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Part two: Case studies

Burkina Faso

Burkina Faso

1. The agroforestry project (PAF) - Yatenga Province
2. PATECORE - Kongoussi

Burkina Faso, in the West African Sahel, has a serious problem of environmental degradation. However there are now many projects designed to conserve or rehabilitate land for agricultural production.

The Central Plateau of Burkina Faso has a high population density and suffered badly from the serious droughts of the 1970s and 1980s. Much of the land is eroded or degraded, and it is hard for the people who live there to produce sufficient food

We have chosen two projects from Burkina to illustrate some of the ways in which these serious problems are being tackled.

These are:

• the Agro-Forestry Project (PAF) based at Ouahigouya, Yatenga Province
• the PATECORE Project based at Kongoussi, Bam Province

While there are a number of similarities between the two projects - for example they both promote techniques based on stone, and try to involve local people as much as possible - there are also differences. Both are successful projects, yet in each case there are still problems to be overcome.

Burkina Faso

1. The agroforestry project (PAF) - Yatenga Province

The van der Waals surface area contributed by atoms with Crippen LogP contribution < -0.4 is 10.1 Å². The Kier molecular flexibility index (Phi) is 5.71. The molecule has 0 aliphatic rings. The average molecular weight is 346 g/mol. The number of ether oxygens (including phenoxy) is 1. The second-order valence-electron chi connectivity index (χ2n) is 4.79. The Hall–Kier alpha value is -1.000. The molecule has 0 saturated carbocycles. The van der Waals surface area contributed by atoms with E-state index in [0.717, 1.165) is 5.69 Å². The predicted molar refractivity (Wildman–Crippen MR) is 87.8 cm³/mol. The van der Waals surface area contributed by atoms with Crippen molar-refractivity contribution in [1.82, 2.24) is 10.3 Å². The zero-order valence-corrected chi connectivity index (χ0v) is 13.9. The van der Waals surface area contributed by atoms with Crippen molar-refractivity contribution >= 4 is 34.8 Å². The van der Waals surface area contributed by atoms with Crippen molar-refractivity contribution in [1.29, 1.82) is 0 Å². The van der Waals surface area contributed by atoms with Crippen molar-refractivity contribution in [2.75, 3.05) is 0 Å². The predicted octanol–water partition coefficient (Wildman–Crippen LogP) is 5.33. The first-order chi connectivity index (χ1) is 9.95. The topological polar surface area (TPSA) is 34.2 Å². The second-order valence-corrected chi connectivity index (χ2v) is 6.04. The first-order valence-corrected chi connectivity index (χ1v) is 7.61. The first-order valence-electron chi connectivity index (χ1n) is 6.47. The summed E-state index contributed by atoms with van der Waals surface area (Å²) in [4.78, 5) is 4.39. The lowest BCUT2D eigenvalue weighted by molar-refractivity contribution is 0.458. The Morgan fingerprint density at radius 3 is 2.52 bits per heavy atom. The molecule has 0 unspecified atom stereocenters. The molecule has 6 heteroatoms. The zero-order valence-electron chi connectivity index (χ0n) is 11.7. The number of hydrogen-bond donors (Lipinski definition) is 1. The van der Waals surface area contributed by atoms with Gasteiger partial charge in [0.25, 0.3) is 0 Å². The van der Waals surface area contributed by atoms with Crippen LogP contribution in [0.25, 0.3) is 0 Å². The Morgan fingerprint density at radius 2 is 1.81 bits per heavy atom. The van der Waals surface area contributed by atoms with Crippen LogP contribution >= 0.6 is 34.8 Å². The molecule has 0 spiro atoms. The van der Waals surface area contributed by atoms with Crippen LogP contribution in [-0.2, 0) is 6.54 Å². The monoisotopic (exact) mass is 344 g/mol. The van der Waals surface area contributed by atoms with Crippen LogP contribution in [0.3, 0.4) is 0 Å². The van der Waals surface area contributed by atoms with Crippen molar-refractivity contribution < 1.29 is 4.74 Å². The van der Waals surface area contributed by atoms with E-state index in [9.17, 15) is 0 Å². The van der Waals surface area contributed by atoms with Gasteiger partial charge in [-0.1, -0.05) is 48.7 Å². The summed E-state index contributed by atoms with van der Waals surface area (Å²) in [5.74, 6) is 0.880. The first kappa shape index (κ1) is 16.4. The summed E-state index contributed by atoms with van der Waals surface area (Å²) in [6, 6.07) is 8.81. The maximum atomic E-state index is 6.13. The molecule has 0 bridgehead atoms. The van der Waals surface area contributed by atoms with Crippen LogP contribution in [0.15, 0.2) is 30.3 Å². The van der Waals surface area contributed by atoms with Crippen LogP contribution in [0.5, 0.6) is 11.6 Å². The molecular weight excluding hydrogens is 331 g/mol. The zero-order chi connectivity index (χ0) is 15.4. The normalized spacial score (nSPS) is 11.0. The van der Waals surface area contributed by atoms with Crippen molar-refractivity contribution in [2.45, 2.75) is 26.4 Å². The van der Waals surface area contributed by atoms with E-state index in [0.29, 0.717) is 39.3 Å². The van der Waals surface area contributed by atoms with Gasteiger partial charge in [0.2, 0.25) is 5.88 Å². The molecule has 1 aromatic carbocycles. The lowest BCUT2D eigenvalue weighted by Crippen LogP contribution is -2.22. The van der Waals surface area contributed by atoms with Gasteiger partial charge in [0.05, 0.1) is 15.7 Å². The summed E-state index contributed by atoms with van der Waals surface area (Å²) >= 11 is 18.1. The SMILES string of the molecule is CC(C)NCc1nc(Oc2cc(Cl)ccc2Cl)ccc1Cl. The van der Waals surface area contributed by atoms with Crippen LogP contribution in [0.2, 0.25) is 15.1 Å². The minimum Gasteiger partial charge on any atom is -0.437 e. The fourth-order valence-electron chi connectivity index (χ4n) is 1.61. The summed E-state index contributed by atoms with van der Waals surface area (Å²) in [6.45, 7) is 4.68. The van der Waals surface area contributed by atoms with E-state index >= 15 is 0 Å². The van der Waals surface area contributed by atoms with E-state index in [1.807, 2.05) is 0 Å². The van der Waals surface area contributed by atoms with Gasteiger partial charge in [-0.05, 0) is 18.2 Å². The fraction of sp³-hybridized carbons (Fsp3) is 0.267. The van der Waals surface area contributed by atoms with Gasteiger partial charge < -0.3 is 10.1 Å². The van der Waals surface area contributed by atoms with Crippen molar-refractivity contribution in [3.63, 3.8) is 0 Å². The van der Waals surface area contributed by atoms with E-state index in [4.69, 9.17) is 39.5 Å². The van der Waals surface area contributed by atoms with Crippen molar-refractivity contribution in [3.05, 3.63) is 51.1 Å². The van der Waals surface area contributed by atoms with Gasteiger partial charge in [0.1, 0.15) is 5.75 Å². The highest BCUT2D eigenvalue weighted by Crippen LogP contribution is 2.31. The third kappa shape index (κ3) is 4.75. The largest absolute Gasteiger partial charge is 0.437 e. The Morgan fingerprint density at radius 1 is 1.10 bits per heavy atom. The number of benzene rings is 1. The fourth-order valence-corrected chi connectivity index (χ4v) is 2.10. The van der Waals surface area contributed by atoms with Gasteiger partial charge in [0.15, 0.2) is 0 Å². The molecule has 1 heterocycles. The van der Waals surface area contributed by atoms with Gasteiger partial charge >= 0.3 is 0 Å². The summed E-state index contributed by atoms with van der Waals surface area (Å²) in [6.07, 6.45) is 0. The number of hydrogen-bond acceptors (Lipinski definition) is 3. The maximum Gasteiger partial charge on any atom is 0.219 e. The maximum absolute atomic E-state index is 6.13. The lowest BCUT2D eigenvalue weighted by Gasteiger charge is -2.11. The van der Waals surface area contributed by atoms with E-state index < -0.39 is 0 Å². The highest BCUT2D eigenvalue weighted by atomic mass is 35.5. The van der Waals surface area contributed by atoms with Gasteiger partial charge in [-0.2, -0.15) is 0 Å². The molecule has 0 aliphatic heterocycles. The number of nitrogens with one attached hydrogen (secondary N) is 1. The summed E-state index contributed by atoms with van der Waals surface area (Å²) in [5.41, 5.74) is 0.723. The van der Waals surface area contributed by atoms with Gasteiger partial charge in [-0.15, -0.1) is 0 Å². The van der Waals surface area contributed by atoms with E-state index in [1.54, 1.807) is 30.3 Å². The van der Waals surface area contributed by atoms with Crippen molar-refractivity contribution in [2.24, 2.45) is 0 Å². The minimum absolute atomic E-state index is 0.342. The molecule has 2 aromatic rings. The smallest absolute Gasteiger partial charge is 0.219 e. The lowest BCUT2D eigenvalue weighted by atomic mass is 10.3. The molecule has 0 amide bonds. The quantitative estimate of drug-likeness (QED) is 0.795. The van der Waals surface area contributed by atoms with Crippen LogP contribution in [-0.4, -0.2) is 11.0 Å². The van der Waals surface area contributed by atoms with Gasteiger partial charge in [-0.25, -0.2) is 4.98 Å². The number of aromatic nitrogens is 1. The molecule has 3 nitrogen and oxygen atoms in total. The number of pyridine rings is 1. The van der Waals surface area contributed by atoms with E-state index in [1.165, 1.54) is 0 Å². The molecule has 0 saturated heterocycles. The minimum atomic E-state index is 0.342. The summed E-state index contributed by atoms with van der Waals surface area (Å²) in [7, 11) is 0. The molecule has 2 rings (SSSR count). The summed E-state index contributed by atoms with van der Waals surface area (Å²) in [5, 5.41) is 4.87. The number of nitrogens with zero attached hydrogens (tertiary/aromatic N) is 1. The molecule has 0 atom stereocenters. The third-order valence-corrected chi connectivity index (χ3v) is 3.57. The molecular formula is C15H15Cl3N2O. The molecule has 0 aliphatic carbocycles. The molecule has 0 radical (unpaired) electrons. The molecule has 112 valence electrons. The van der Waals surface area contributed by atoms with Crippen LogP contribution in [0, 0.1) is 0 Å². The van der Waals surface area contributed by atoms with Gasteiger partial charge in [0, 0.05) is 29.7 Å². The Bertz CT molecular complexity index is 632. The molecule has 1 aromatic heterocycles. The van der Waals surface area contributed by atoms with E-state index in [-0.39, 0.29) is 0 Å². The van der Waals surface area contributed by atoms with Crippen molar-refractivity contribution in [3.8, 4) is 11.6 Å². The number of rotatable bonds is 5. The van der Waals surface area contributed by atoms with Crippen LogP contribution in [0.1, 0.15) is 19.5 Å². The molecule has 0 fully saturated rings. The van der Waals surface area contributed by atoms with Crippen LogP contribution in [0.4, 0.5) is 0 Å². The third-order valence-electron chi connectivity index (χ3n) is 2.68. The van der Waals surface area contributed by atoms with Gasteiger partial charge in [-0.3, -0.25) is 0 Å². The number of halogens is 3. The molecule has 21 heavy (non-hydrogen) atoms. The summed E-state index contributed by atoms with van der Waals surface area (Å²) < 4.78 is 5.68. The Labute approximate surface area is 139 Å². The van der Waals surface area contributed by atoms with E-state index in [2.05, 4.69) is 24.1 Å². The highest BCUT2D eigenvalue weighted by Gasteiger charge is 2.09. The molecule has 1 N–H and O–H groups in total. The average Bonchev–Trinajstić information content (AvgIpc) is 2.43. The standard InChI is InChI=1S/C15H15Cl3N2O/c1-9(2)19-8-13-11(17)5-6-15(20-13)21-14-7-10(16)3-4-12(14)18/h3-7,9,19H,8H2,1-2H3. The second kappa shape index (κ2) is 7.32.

The Agro-Forestry Project (PAF) of Yatenga Province, Burkina Faso, has built up the reputation of being one of the most successful soil and water conservation projects in sub-Saharan Africa. PAF promotes contour stone bunding and planting pits as its main conservation techniques. Stone bunding is based on a traditional technique for water harvesting. It is a method by which degraded land can be rehabilitated, and it leads to rapid improvements in crop yields. In its extension work, PAF collaborates with various Government services. Participation of the farmers in planning and implementation is a central objective of the programme. PAF has a remarkably successful training programme for field staff and villagers.

Name: Agroforestry Project (Projet Agro-forestier)

Contact: Mathieu Ouedraogo, Project Manager

Address: B.P. 200 Ouahigouya, Yatenga Province, Burkina Faso

Status: Non-Government Organisation

Sponsor/Donor: OXFAM (Oxford, UK)

Date of Start: 1979


Yatenga Province lies on the Central Plateau of Burkina Faso, and has the double problem of high population density (70-100 people per square kilometre) and severely degraded land. Over 50% of the land is under cultivation these days and little or no following is practiced. Much of the remaining land is eroded and encrusted with a hard cap. It cannot be cropped without being improved. Overgrazing adds to the problem. Locally these barren expanses of land are known as zipeela.